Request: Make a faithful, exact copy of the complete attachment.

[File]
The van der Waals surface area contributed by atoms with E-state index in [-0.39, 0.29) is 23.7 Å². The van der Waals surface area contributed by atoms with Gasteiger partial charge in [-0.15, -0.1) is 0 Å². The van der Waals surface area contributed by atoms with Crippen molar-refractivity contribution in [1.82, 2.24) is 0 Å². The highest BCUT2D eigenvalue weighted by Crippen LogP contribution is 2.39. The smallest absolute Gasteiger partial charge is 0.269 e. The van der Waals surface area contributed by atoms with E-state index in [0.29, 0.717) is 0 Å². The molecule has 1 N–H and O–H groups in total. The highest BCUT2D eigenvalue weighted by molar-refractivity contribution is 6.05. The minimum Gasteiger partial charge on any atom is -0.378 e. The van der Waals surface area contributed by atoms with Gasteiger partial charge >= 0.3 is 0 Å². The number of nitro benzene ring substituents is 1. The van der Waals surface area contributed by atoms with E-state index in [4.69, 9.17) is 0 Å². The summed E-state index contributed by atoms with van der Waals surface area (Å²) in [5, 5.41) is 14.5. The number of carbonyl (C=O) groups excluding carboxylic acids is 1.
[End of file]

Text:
The van der Waals surface area contributed by atoms with E-state index in [-0.39, 0.29) is 23.7 Å². The van der Waals surface area contributed by atoms with Gasteiger partial charge in [-0.15, -0.1) is 0 Å². The van der Waals surface area contributed by atoms with Crippen molar-refractivity contribution in [1.82, 2.24) is 0 Å². The highest BCUT2D eigenvalue weighted by Crippen LogP contribution is 2.39. The smallest absolute Gasteiger partial charge is 0.269 e. The van der Waals surface area contributed by atoms with E-state index in [0.29, 0.717) is 0 Å². The molecule has 1 N–H and O–H groups in total. The highest BCUT2D eigenvalue weighted by molar-refractivity contribution is 6.05. The minimum Gasteiger partial charge on any atom is -0.378 e. The van der Waals surface area contributed by atoms with Gasteiger partial charge >= 0.3 is 0 Å². The number of nitro benzene ring substituents is 1. The van der Waals surface area contributed by atoms with E-state index in [4.69, 9.17) is 0 Å². The summed E-state index contributed by atoms with van der Waals surface area (Å²) in [5, 5.41) is 14.5. The number of carbonyl (C=O) groups excluding carboxylic acids is 1.